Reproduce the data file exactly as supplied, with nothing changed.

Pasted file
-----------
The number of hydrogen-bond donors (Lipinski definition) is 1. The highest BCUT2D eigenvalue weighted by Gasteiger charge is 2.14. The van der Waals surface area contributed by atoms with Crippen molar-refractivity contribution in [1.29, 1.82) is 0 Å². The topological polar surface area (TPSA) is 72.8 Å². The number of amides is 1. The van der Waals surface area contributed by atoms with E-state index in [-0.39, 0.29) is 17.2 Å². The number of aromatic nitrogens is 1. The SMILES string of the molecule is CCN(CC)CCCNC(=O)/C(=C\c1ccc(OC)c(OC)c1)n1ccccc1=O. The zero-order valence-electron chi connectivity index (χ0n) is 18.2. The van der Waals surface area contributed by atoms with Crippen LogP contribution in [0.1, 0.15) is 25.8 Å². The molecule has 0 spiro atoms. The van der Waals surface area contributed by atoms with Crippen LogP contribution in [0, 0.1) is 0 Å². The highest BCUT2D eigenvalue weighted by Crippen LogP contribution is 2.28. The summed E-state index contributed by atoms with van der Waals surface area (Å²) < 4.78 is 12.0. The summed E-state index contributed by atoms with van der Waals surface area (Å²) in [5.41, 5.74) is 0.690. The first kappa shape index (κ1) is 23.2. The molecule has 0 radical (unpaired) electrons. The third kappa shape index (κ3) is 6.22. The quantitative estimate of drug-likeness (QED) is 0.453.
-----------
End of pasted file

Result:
The number of hydrogen-bond donors (Lipinski definition) is 1. The highest BCUT2D eigenvalue weighted by Gasteiger charge is 2.14. The van der Waals surface area contributed by atoms with Crippen molar-refractivity contribution in [1.29, 1.82) is 0 Å². The topological polar surface area (TPSA) is 72.8 Å². The number of amides is 1. The van der Waals surface area contributed by atoms with E-state index in [-0.39, 0.29) is 17.2 Å². The number of aromatic nitrogens is 1. The SMILES string of the molecule is CCN(CC)CCCNC(=O)/C(=C\c1ccc(OC)c(OC)c1)n1ccccc1=O. The zero-order valence-electron chi connectivity index (χ0n) is 18.2. The van der Waals surface area contributed by atoms with Crippen LogP contribution in [0.1, 0.15) is 25.8 Å². The molecule has 0 spiro atoms. The van der Waals surface area contributed by atoms with Crippen LogP contribution in [0, 0.1) is 0 Å². The highest BCUT2D eigenvalue weighted by Crippen LogP contribution is 2.28. The summed E-state index contributed by atoms with van der Waals surface area (Å²) < 4.78 is 12.0. The summed E-state index contributed by atoms with van der Waals surface area (Å²) in [5.41, 5.74) is 0.690. The first kappa shape index (κ1) is 23.2. The molecule has 0 radical (unpaired) electrons. The third kappa shape index (κ3) is 6.22. The quantitative estimate of drug-likeness (QED) is 0.453.